The AIL Event Calendar allows front-end users to add events to their wishlist from either the main website or even form the Facebook integration. This is a huge asset for events promotion and marketing, as users can save, set reminders and subscribe to events they are interested in and wish to keep track of.
The Time.ly calendar provides an innovative way of managing add-ons, by enabling the add-on settings from one particular quarter.
Currently, the plugin runs with the beta version for Ticketing, which has the PayPal payment gateway integrated. The Hub and Hublite variations of the plugin provide multiple pricing options for creating pricing tiers in an event. The Sales tab keeps note of the tickets sold and the status of the orders on your website.
Now for the other side of the coin; the Timely Calendar as almost as many drawbacks, as it has advantages, and some of them are pretty significant ones. Here is a list of these:
- Limited payment options; the plugin supports only the PayPal payment gateway, which is not available in all countries across the world.
- Ticketing options are merely adequate; the plugin has just two, a link to an external payment page, or the beta Ticketing offered by the plugin itself.
- No option for centralized management of event organizers at the back-end; due to the lack of a central tab for creating and managing organizers, one needs to add the organizer details every time a new event is created.
- No options for efficient handling of attendee bookings, registration, and management.
The All-in-One Event Calendar scores high on the display and customization part of the event management plugins, but falls short of the all-round expectations from an ideal plugin. The lack of bookings, ticket handling systems, and pricing options contributes to reducing the overall feature rating for the plugin.
Inbuilt Features: 2.75/5
The five different versions of the plugin have different pricing options. Lets us consider them all:\
- The WordPress Core Calendar: Free of Cost
- The WordPress Core+ Calendar: $94 per year for a single site
- The Time.ly Pro Calendar: $9 per month per site
- The Time.ly Hublite Calendar: $29 per month per site
- The Time.ly Hub Calendar: $99 per month per site
There are different permutations and combinations of the features included in each of these plans. The Core+ bundle includes all the premium add-ons that can leverage functionalities like the Super Widget and Front End Event Submissions.
On assessing the features versus price chart, we can say that on the whole, the plugin is priced reasonably.
Value for Money: 3.5/5
Time.ly does have a very timely support, the support team addresses queries and problems across the support forums quickly; however, the documentation is not very vast.
Categorized into User Guide, Release Notes, Feature Requests, and Known Issues, the documentation presents an overview of the different functionalities of the plugin.
There are few in-depth articles that highlight the nuances and minor, but important, aspects of the plugin. Time.ly offers a video tutorial series in addition to the text documentation and also has YouTube channel offering substantial how-to information for using the plugin.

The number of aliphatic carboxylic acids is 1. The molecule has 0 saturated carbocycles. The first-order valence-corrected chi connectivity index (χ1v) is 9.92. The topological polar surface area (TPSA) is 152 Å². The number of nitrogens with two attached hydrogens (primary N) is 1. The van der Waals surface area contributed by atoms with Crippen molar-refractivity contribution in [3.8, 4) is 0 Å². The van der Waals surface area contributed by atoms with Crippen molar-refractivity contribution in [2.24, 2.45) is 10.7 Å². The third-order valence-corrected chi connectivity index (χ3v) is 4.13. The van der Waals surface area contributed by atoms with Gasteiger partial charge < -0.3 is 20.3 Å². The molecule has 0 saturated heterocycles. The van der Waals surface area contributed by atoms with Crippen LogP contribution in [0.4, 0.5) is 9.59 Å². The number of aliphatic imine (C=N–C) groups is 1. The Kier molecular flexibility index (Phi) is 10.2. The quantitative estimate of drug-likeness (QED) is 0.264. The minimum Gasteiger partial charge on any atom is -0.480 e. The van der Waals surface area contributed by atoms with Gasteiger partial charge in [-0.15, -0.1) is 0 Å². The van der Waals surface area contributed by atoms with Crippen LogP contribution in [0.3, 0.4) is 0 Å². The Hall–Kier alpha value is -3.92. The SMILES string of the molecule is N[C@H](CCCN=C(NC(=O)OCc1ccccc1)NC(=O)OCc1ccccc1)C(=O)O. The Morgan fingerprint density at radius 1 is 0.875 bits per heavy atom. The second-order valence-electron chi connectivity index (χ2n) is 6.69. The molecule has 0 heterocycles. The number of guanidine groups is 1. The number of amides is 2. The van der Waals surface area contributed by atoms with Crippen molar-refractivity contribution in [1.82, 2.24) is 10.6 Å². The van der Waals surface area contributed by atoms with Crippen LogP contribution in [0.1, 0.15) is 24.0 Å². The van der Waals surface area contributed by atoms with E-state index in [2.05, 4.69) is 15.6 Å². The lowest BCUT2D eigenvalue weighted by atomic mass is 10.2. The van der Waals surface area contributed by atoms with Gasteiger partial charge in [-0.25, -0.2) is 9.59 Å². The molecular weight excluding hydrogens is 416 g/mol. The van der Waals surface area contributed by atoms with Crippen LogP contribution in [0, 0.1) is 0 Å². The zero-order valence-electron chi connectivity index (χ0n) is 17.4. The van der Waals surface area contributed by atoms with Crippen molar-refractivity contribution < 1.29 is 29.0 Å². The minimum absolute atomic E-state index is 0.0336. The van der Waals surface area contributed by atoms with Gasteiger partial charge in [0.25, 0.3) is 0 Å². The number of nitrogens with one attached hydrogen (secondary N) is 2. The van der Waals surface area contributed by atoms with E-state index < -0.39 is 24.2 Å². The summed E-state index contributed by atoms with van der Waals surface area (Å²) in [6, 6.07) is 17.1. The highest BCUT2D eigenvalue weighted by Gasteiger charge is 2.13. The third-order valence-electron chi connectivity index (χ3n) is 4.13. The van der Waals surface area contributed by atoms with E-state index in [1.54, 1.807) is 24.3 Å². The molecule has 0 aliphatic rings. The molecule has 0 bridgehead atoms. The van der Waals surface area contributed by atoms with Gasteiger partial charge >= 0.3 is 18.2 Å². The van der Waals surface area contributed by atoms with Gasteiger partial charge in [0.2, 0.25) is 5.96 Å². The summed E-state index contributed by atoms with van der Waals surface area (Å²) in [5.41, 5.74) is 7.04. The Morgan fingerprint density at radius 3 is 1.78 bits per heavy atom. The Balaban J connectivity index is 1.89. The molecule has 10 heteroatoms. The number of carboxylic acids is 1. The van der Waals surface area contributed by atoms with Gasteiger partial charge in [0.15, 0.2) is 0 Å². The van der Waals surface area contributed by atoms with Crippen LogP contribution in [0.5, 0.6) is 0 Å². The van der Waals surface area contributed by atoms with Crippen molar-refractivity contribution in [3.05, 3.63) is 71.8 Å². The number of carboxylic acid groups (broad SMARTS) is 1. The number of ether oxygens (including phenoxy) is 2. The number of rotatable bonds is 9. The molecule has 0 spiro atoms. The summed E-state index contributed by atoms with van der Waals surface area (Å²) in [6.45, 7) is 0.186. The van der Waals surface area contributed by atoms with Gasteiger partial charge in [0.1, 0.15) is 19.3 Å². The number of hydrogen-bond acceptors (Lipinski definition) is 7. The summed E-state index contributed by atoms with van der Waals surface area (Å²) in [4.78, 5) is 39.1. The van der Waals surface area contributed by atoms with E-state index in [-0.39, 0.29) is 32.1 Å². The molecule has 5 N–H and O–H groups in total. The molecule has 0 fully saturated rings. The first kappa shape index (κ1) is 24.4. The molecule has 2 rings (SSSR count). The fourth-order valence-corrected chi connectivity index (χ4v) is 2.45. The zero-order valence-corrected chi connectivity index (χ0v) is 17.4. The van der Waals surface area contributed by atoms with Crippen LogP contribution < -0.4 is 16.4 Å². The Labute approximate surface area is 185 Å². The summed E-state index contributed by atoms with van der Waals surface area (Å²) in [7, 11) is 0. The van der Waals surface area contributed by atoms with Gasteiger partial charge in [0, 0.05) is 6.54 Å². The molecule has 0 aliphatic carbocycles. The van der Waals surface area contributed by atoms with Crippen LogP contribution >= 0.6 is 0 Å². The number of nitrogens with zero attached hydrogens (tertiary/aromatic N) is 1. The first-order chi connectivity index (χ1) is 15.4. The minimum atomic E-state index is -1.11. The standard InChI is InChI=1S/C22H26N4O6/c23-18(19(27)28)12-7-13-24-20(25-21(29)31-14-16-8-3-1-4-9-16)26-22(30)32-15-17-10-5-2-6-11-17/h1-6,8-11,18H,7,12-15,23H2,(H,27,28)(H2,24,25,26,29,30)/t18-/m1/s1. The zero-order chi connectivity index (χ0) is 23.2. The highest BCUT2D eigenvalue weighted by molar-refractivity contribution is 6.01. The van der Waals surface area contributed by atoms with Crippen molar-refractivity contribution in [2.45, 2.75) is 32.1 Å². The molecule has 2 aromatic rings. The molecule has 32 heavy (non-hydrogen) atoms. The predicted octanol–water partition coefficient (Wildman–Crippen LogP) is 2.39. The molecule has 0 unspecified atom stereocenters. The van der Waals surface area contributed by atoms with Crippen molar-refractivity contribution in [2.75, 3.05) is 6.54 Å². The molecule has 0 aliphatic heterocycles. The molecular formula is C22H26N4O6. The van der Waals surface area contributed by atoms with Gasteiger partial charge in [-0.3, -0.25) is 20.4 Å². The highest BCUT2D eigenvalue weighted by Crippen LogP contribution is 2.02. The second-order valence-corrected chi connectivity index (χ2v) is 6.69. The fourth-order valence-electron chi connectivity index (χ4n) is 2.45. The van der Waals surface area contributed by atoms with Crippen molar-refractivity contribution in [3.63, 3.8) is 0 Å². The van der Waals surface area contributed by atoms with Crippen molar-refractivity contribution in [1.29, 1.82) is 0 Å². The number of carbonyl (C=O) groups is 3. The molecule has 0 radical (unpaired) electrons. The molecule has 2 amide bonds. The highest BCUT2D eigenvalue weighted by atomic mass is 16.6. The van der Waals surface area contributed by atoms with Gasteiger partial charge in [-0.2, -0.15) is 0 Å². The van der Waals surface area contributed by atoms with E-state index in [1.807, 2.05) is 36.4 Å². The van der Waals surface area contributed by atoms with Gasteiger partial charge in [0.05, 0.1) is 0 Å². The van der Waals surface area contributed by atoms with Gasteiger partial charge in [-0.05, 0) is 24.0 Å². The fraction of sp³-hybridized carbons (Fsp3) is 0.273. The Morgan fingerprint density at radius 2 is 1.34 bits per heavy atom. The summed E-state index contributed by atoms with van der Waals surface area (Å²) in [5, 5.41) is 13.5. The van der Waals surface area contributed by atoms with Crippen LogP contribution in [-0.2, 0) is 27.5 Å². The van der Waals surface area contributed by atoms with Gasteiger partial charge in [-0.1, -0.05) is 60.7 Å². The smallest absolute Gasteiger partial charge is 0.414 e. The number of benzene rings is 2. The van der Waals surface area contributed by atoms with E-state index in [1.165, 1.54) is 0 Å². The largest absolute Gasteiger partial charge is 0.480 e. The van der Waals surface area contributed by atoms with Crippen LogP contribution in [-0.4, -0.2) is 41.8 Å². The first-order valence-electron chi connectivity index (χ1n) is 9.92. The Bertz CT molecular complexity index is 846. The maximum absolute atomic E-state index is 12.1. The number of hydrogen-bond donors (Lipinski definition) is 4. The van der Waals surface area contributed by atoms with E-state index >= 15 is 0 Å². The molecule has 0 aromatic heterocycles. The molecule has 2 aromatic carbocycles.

Support and Updates: 3/5
In terms of integrations, Time.ly has built 7 additional plugin add-ons that can be installed to get the best out of the All-in-One Event Calendar. These include:
- The Core+ Bundle: This has all the features of the Core bundle for WordPress. Additionally, it includes the other five add-ons added in the purchase.
- The Frontend Submissions Add-On: A way of managing end-user suggestions and events created, the front-end submissions plugin lets public viewers add events to your Calendar.
- The Extended Views Add-On: This bundle adds the fabled Posterboard and Stream views to your site, which gives a fresh new look to the website. It is a free add-on.
- The Venues add-on: Used to create venue lists and add venues to events dynamically, the Venues add-on is priced at $60 per year.
- The Super Widget Add-on: This add-on enables the administrator to embed event widgets into external websites like Drupal and Squarespace.
- The CSV Import Add-On: Facilitating easy import of events from other Timely calendars into your WordPress website, the add-on works with Excel sheets and ICS formats.
- The Twitter Integration Add-On: Integrating the social media platform Twitter and Timely’s All-in-One Event Calendar, the add-on sends automatic Tweets about event updates.
- MailChimp Integration: The plugin integrates with the professional e-mail management systems’ giant to enable the creation and sending of regular newsletters to subscribers and interested viewers.
From the developers’ point of view, there are plenty of customization and coding options for incorporating site-specific changes into the plugin.
Integrations and Extensions: 3.75/5
The All-in-One Event Calendar by Time.ly is an excellent plugin if what you are looking for is a functionality to display a large number of events in a sleek and attractive manner. If you are looking for some advanced options to create robust events though, this might not be the best solution for you.
A minimalistic approach, with straightforward event creation options make this plugin very easy to handle. The wide scope of event promotion, due to integration across the various social media platforms, makes it an even more popular choice among local organizations and student institutions.